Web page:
Assess Your Stress

Assess Your Stress

If your stress gets out of control or lasts for too long, it can have a negative affect on your mental health. For each question choose: often, sometimes or never.

-I am able to laugh and feel enjoyment.

-I am happy with my life right now.

-I have a good friend.

-I sleep well and wake up feeling refreshed.

-I have an adult in my life that I feel I can talk to.

-I have time to do the things I like to do.

-I think I am a good friend to others.

-I like the way I look.

-I feel hopeful most of the time.

-I follow the Canada Food Guide for healthy eating.

If you have checked never in four questions or more, it may be time to assess your stress. For tips on how to do this, go to or talk to your school counsellor!

Another great resource for identifying and managing stress in children can be found at


Bullying is a conscious, willful, deliberate and repeated hostile activity marked by an imbalance of power, intent to harm, and/or a threat of aggression.

Bullying occurs whenever there exists:
-repeated and consistent negative action against another
-an imbalance of power (physically, verbally or socially) between the child who bullies and the target
-contrasting feelings between the child who bullies and the target as a result of the bullying episode (the child who bullies may feel excited, powerful or amused while the target feels afraid, embarrassed or hurt).

Bullying Awareness Websites: - Safe and Caring Schools

Things you can do if you are being bullied:

Stay Calm - bullies love a reaction
Steer Clear - avoid the bully
Don’t Fight Back - you may get hurt or may escalate the situation
Avoid Vulnerable Situations - walk in groups, don’t be alone in hallways etc
Stay in Site of Teachers - bullies don’t like an audience who can stop them
Don’t Get Mad - use humor
Think of Things to Say Ahead of Time - roleplay
Project Confidence
Don’t be Afraid to Tell People You Trust - adults can help
Never Give Out Personal Information Online
Don’t Reply to Messages from Cyberbullies
Don’t Erase or Delete Messages from Cyberbullies - it is evidence

Bullying incidents are always about issues of power and control and can be direct/overt or indirect/covert


The Internet and other technologies have created a whole new world of social communications for young people who are using e-mail, websites, instant messaging and chat rooms to stay in touch with friends and make new ones.    The majority of these new social networking opportunities is positive and offer great potential for expanding our understanding of others.   However, these new technologies have created new opportunities to bully others.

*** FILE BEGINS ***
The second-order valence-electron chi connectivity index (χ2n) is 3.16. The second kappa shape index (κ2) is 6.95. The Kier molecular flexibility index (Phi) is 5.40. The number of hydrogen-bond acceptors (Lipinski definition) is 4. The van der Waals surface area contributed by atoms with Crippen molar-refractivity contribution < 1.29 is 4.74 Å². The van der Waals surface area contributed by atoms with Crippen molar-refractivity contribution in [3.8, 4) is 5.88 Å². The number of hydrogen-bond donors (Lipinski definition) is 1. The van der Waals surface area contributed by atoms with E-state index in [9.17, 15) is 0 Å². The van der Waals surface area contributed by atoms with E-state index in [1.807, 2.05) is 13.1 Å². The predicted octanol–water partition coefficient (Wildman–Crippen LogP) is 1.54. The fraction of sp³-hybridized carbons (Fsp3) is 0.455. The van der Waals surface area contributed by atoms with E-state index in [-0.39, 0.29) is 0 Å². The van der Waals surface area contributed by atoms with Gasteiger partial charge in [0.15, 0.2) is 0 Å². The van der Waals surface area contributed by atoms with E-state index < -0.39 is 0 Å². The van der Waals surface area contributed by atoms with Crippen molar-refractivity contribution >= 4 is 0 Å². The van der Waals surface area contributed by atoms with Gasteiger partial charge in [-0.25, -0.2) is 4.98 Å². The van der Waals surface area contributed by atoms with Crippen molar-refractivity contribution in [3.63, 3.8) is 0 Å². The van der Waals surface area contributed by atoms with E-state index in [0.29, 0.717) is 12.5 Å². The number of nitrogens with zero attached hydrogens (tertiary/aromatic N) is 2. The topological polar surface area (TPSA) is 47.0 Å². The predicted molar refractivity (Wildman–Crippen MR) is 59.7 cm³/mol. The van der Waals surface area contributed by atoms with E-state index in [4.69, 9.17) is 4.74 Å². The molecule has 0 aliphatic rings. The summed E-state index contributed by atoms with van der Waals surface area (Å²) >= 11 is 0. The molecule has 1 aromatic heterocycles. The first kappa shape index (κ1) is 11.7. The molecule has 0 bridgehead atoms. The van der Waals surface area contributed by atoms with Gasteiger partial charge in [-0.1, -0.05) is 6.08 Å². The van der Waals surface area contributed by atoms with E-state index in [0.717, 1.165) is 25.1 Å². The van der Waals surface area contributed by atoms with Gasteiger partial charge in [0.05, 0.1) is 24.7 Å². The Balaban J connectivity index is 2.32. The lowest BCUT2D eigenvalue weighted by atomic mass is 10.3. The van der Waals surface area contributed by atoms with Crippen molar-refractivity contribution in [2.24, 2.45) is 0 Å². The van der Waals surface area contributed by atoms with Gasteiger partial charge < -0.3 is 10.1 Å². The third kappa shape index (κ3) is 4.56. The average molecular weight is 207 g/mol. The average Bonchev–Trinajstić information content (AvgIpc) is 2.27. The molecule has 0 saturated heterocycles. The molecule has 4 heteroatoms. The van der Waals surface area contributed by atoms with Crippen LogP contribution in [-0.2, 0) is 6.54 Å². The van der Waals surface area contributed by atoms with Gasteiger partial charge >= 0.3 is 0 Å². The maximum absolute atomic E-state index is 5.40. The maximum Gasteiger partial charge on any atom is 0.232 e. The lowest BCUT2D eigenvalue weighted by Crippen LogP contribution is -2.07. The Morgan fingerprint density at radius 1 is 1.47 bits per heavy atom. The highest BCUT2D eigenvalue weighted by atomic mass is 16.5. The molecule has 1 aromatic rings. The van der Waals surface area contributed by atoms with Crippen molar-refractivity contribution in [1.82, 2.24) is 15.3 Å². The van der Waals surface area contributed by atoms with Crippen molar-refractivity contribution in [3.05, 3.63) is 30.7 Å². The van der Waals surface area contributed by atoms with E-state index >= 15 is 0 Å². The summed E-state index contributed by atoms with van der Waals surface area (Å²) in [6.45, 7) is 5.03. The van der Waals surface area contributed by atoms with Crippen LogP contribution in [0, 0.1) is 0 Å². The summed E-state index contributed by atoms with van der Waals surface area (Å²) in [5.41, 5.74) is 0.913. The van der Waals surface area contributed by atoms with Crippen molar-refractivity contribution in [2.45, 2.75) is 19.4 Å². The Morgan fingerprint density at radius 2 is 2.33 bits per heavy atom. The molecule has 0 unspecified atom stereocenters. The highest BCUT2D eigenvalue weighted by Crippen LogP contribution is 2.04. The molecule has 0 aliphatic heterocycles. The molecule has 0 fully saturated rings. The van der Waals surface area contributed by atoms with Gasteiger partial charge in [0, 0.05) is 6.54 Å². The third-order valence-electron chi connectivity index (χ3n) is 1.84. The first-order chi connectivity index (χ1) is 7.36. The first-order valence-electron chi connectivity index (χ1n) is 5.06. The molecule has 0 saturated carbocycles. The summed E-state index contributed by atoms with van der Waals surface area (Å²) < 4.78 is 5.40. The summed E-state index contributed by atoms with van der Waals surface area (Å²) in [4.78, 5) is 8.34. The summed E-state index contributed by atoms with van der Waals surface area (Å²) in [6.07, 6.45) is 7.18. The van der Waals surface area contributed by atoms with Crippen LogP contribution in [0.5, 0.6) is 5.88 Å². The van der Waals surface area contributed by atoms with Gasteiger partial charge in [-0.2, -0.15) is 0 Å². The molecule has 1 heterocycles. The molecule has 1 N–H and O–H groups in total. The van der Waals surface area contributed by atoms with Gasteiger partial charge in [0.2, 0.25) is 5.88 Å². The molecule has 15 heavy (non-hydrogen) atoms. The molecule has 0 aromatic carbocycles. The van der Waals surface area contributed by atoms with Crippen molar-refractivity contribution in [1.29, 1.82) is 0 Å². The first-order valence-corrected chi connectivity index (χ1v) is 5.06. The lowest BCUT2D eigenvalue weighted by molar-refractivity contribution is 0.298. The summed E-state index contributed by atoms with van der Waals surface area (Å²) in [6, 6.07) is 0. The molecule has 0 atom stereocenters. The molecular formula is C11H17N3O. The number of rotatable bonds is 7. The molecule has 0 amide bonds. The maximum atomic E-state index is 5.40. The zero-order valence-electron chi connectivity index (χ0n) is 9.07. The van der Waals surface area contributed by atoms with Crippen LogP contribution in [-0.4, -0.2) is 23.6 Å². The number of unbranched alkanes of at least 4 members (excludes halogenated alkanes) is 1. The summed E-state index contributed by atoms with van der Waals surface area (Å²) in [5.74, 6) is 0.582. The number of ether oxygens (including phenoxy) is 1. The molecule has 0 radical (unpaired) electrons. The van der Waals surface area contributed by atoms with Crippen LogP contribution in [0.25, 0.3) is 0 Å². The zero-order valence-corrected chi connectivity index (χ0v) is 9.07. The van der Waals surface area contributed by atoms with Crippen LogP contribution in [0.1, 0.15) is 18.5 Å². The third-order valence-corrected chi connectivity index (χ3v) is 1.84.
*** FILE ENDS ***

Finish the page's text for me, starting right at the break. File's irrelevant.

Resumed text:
It is important that all members of our community be aware of cyber bullying and understands what they can do about it.   Cyberbullying is the use of technology to support deliberate, hostile and hurtful behaviour towards an individual or group of individuals.   There are several ways that people bully others online.   Here are a few examples: 

  • Sending e-mails or instant messages containing insults or threats directly to a person
  •  Spreading hateful comments about a person through e-mail, instant messaging or posting on websites and blogs.
  • Sending/posting  pictures with derogatory comments through e-mails or social networking sites
  • Stealing passwords and sending out threatening e-mail or instant messages under another person’s identity
  • Building websites to target specific people. 

 The statistics are alarming.  One in four Grade 7 students in an Alberta study reports being a victim of cyberbullying.   An additional concern is that the anonymity of online communications means teens feel freer to do things online they would never do in the real world.

What do teens need to know?  

  1. Guard your contact information.  
  2. Be very careful about giving people you don’t know your cell phone number, instant messaging name or e-mail address.

If you’re being harassed on-line:

  • Tell an adult you trust.
  • Block the sender’s messages.  Do not reply.
  • Keep the messages so that they can be referred to an appropriate agency (Internet Service Providers, cell phone services providers, social networking site managers).

If the bullying involves threats call the police.Teens need to take a stand against all forms of bullying.  Speak up when you see any form of harassment. 

What do parents need to know?

Most cyberbullying occurs when adults aren’t around.To help prevent cyberbullying:

  • Talk to your kids about what they are doing online (where do they go on-line, monitor their personal home pages and social networking sites). 
  • Teach them to never post or say anything on the Internet that they wouldn’t want the whole world - including you - to read.
  • Encourage your kids to come to you if anybody says or does something online that makes them feel uncomfortable or threatened.

If your child is being bullied online, take action:

  • Watch out for signs that your child is being bullied online - a reluctance to use the computer or go to school may be an indication.
  • If the bully is a student at your child’s school, meet with school officials and ask for help in resolving the situation.
  • Report any incident of online harassment and physical threats to your local police and your Internet Service Provider (ISP).
  • If your child is bullied through a cell phone, report the problem to your phone service provider. If it’s a persistent problem, you can change the phone number.

Additional websites: